“Probably six or seven of my students out of the 20 that I have, for 18 months they have not been in a school building because they had gone virtual,” Hunter said. “A lot of our kids are coming in with some anxiety. Some kids, I feel like they’ve lost a little bit of how to do school, so it’s been a lot of reminders; refreshing the kids on how things are going — routines, procedures. But I think overall there’s a consensus that the kids are very happy to be back.”

With all of the isolation that students have experienced since the beginning of the pandemic, Delgado thinks there is an increased appreciation for actually being able to attend school.

“I think we saw the impact of the social-emotional wellness, and the mental health challenges many of our students and staff had during the pandemic, and during this isolation — that lack of feeling of being connected to school, the energy that school brings, and those relationships,” he said. “It’s really important for people to be back. … I can tell you as a parent myself, as well as parents all around the country doing home-schooling with our kids, parents are appreciative that students are back as well, to get that quality teaching.”

The appreciation students have for being back in school has also not been lost on Hunter.

“This year has been a great start because I get to see the kids every day, and there’s, like, an excitement around the building,” she said. “You hear kids around the school, and that’s what school’s about; you hear the buzzing of kids. … They feel as much as possible that they’re back to normal, except everybody’s wearing a mask. … It really feels good to be back.”

Despite all the drawbacks that have resulted from the pandemic, from Delgado’s perspective, there has been a bright spot as well.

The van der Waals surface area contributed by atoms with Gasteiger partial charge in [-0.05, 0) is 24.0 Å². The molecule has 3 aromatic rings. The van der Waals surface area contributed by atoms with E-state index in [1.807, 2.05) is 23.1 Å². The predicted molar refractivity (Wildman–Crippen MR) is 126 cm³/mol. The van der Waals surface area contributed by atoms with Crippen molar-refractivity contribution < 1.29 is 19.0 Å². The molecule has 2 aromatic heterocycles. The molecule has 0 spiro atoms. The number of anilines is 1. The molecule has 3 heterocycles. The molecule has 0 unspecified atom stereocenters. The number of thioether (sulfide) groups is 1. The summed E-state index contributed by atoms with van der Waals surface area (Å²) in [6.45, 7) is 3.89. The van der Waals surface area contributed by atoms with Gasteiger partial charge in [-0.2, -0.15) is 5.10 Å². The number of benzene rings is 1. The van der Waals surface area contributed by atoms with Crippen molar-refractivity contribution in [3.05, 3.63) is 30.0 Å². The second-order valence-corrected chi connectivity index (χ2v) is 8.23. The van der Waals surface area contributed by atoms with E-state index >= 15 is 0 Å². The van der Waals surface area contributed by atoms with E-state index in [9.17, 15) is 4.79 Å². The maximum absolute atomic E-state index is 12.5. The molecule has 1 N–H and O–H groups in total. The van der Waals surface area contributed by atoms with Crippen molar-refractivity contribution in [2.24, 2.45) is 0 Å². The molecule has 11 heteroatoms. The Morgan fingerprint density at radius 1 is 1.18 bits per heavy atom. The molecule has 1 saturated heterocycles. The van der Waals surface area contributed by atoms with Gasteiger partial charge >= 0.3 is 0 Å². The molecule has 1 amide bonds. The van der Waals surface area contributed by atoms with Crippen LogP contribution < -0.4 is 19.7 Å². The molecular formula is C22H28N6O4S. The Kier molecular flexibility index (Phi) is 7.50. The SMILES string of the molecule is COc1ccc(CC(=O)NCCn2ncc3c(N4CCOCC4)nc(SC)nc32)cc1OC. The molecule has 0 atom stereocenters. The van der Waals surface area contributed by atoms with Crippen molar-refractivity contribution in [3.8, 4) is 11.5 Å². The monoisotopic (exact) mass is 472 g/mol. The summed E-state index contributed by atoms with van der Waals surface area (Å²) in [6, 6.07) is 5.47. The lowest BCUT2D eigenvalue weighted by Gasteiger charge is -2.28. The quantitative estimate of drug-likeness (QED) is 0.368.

“The silver lining in living through this pandemic from an educational lens is that we increased our skill-set and became much more proficient in not only online teaching and learning, but finding efficiency of scale in meetings (and) finding more flexibility for peer participation in meetings; parent-teacher conference rates increased,” he said. “Moving forward, I think it’s finding that blend of a flexible school model as well as maintaining that traditional connection that we know is so powerful. But I think educators everywhere are agreeing that there were some positive aspects of how we do business in a school setting.”

After working as the deputy superintendent for the Walled Lake Consolidated School District for the last 10 years, Delgado began his current role with Farmington Public Schools in July.

He discussed his primary goals for the district.

“At my interview, I laid out a 90-day plan that I’m just about finished with already, and a lot (of) that included forming relationships with community members (and) analyzing all of our academics when we look at our math and literary scores,” Delgado said. “It’s meeting with all of our union officials, with contracted services officials, and trying to get the lay of the land in Farmington to have those relationships formed and look at the systems we have in place to move our primary goal, which is quality teaching and learning forward.”

The reception Delgado has received from the FPS community since coming aboard earlier this summer has not gone unrecognized.

“I really appreciate the very, very warm welcome that I’ve received from the community — both the school community and the community abroad,” he said.

Delgado said that the Farmington and Farmington Hills communities support the schools, each other and families.

“It reinforces why I wanted to join this district,” he said.